A new assessment of tipping points within the climate system concludes that far more stringent emissions cuts are needed, compared to the most ambitious current plans.
Why it matters: The new study, published Friday in Science, finds tipping points lurking much closer to the present level of warming, and that the Paris Agreement’s most stringent warming target of 1.5°C compared to preindustrial levels could trigger four of them.
- These would include the abrupt thawing of permanently frozen soil that rings the Arctic and the die-off of warm-water coral reefs.
Context: The study defines a tipping point as when changes in a large part of the climate become self-perpetuating. Not every tipping point immediately affects the planet, and some are only felt regionally.
- Still others — like the melting of the West Antarctic Ice Sheet, could take centuries to fully play out.
The big picture: The new study is a more complete but sobering read compared to a similar paper published in 2008, since it adds new tipping points to the list and concludes that at least four of them, including the abrupt thawing of permanently frozen soil that rings the Arctic, are likely to be set off at 1.5°C of warming.
- “Current policies leading to [about] 2 to 3°C warming are unsafe,” the study states.
Zoom in: The researchers put forward the idea of a tipping point early warning system, which could combine remote sensing, such as satellite measurements, with computer modeling and deep learning techniques.
- Perhaps that way, alarms could be sounded before irreversible, harmful changes are set into motion.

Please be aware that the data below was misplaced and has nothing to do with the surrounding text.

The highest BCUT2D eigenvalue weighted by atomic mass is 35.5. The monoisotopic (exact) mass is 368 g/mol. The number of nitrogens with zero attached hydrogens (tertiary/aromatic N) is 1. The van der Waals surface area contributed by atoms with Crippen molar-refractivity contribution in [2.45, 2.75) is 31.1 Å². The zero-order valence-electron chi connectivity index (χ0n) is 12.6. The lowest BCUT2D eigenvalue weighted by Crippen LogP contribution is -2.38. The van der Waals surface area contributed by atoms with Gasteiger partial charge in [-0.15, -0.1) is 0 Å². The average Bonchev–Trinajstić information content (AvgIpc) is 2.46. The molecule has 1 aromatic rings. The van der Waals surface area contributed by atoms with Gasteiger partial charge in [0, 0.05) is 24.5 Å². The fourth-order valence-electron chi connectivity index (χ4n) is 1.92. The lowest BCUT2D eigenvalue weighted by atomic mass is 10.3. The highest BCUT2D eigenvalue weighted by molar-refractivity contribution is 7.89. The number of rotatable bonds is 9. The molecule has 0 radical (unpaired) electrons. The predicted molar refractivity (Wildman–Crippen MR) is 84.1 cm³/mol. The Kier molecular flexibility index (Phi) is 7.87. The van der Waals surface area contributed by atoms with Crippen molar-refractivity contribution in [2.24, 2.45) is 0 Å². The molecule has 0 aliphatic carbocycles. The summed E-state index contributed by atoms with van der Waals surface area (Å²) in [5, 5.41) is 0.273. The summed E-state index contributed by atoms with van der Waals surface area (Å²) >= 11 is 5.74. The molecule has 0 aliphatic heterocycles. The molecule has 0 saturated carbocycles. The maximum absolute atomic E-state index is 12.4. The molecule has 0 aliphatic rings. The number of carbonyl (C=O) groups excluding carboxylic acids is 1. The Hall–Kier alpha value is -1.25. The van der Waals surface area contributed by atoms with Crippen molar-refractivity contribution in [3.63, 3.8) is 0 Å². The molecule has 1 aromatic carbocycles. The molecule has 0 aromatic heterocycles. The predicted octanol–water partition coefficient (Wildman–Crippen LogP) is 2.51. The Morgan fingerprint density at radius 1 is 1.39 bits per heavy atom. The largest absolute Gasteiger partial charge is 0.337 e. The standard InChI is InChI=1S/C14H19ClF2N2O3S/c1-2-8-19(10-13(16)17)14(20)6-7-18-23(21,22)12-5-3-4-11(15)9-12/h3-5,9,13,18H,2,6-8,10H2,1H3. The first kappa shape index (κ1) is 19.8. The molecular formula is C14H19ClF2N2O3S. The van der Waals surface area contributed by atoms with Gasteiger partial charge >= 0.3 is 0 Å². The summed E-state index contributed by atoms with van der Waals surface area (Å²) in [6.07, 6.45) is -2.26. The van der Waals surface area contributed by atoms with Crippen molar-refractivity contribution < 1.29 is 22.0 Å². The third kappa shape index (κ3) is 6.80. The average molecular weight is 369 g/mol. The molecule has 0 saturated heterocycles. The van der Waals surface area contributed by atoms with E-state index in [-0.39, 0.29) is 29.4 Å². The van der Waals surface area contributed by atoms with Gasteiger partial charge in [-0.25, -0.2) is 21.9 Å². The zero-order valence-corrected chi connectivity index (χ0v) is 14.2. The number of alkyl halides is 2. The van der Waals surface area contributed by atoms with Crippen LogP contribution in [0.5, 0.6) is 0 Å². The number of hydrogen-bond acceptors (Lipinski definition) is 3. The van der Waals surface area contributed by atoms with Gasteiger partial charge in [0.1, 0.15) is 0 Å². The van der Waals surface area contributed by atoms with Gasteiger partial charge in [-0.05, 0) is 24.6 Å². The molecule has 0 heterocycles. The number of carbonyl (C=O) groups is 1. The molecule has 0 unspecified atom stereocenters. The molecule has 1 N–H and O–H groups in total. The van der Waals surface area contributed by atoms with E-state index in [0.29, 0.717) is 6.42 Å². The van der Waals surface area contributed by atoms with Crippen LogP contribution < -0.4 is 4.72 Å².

What they’re saying: “Since I first assessed climate tipping points in 2008 the list has grown and our assessment of the risk they pose has increased dramatically,” said study co-author Tim Lenton, of the University of Exeter, in a statement.
- “We now need to trigger positive social tipping points that accelerate the transformation to a clean energy future. We may also have to adapt to cope with climate tipping points that we fail to avoid, and support those who could suffer uninsurable losses and damages.”
What’s next: Scientists will discuss the new work and more today through Wednesday at a three-day conference at the University of Exeter.
- On the agenda at this gathering: “Positive tipping points,” which are socio-economic steps that could help accelerate society’s transition away from fossil fuels.
- A new effort is launching to look at concerns over “cascading risks” that tipping points pose, where there’s a chain reaction of sorts.
- The new work is called the “Tipping Points Model Intercomparison Project”, or “TIPMIP.” It too is on the conference program.
The bottom line: In the 20 years since the first tipping points assessment came out, some have become nearly inevitable.
- It’s clear from this new paper and the broader research on this topic that without dramatic emissions cuts in the interim, we can’t allow another 20 years to pass before we take another in-depth look.